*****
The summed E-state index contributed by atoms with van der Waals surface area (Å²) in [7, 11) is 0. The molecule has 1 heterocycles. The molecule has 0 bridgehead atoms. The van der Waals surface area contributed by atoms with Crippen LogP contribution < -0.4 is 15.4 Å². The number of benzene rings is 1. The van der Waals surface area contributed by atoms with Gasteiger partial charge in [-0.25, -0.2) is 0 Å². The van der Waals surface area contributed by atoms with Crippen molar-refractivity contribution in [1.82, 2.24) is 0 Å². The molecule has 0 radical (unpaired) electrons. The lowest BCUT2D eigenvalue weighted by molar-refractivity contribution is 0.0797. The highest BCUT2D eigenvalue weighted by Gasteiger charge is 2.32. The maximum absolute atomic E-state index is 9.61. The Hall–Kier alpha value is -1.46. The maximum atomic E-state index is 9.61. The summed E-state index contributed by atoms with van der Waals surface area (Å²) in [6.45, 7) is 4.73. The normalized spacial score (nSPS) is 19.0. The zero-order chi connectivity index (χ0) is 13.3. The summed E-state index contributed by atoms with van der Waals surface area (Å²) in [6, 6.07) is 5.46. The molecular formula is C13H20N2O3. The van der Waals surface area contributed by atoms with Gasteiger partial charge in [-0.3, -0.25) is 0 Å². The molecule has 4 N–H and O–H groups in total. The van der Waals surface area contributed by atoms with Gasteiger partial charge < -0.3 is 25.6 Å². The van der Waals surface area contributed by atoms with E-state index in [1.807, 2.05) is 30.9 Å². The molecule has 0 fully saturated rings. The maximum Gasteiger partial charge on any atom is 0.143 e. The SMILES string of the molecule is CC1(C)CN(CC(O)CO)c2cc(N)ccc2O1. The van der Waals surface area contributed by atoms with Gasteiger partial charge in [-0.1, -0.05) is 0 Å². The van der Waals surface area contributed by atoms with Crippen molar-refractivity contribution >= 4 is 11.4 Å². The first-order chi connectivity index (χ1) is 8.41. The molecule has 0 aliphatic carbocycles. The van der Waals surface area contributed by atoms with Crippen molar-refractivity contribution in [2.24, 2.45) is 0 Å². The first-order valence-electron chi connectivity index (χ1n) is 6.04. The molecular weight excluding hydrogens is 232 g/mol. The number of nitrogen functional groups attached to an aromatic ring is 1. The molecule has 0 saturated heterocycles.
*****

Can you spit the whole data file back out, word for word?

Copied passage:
The summed E-state index contributed by atoms with van der Waals surface area (Å²) in [7, 11) is 0. The molecule has 1 heterocycles. The molecule has 0 bridgehead atoms. The van der Waals surface area contributed by atoms with Crippen LogP contribution < -0.4 is 15.4 Å². The number of benzene rings is 1. The van der Waals surface area contributed by atoms with Gasteiger partial charge in [-0.25, -0.2) is 0 Å². The van der Waals surface area contributed by atoms with Crippen molar-refractivity contribution in [1.82, 2.24) is 0 Å². The molecule has 0 radical (unpaired) electrons. The lowest BCUT2D eigenvalue weighted by molar-refractivity contribution is 0.0797. The highest BCUT2D eigenvalue weighted by Gasteiger charge is 2.32. The maximum absolute atomic E-state index is 9.61. The Hall–Kier alpha value is -1.46. The maximum atomic E-state index is 9.61. The summed E-state index contributed by atoms with van der Waals surface area (Å²) in [6.45, 7) is 4.73. The normalized spacial score (nSPS) is 19.0. The zero-order chi connectivity index (χ0) is 13.3. The summed E-state index contributed by atoms with van der Waals surface area (Å²) in [6, 6.07) is 5.46. The molecular formula is C13H20N2O3. The van der Waals surface area contributed by atoms with Gasteiger partial charge in [-0.3, -0.25) is 0 Å². The molecule has 4 N–H and O–H groups in total. The van der Waals surface area contributed by atoms with Gasteiger partial charge < -0.3 is 25.6 Å². The van der Waals surface area contributed by atoms with E-state index in [1.807, 2.05) is 30.9 Å². The molecule has 0 fully saturated rings. The maximum Gasteiger partial charge on any atom is 0.143 e. The SMILES string of the molecule is CC1(C)CN(CC(O)CO)c2cc(N)ccc2O1. The van der Waals surface area contributed by atoms with Gasteiger partial charge in [-0.1, -0.05) is 0 Å². The van der Waals surface area contributed by atoms with Crippen molar-refractivity contribution >= 4 is 11.4 Å². The first-order chi connectivity index (χ1) is 8.41. The molecule has 0 aliphatic carbocycles. The van der Waals surface area contributed by atoms with Crippen molar-refractivity contribution in [2.24, 2.45) is 0 Å². The first-order valence-electron chi connectivity index (χ1n) is 6.04. The molecular weight excluding hydrogens is 232 g/mol. The number of nitrogen functional groups attached to an aromatic ring is 1. The molecule has 0 saturated heterocycles.